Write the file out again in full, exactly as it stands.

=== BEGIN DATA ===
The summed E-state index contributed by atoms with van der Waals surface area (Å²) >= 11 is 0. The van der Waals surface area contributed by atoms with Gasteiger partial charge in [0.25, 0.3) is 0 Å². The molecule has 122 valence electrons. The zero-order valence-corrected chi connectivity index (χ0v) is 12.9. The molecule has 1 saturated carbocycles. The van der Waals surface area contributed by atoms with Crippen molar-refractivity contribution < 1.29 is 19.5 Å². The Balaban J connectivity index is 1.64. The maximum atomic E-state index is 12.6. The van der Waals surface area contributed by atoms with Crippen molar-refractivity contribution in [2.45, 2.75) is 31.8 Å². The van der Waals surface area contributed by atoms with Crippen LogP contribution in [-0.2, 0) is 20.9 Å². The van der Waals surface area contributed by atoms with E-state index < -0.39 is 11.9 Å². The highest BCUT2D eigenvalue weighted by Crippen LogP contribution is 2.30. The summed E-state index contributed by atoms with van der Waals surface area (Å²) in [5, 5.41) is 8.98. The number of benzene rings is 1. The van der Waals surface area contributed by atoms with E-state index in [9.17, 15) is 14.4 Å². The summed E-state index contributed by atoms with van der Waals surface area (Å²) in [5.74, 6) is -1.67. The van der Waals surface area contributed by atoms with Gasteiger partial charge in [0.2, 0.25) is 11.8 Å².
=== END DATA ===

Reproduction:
The summed E-state index contributed by atoms with van der Waals surface area (Å²) >= 11 is 0. The van der Waals surface area contributed by atoms with Gasteiger partial charge in [0.25, 0.3) is 0 Å². The molecule has 122 valence electrons. The zero-order valence-corrected chi connectivity index (χ0v) is 12.9. The molecule has 1 saturated carbocycles. The van der Waals surface area contributed by atoms with Crippen molar-refractivity contribution < 1.29 is 19.5 Å². The Balaban J connectivity index is 1.64. The maximum atomic E-state index is 12.6. The van der Waals surface area contributed by atoms with Crippen molar-refractivity contribution in [2.45, 2.75) is 31.8 Å². The van der Waals surface area contributed by atoms with Crippen LogP contribution in [-0.2, 0) is 20.9 Å². The van der Waals surface area contributed by atoms with E-state index < -0.39 is 11.9 Å². The highest BCUT2D eigenvalue weighted by Crippen LogP contribution is 2.30. The summed E-state index contributed by atoms with van der Waals surface area (Å²) in [5, 5.41) is 8.98. The number of benzene rings is 1. The van der Waals surface area contributed by atoms with E-state index in [9.17, 15) is 14.4 Å². The summed E-state index contributed by atoms with van der Waals surface area (Å²) in [5.74, 6) is -1.67. The van der Waals surface area contributed by atoms with Gasteiger partial charge in [0.2, 0.25) is 11.8 Å².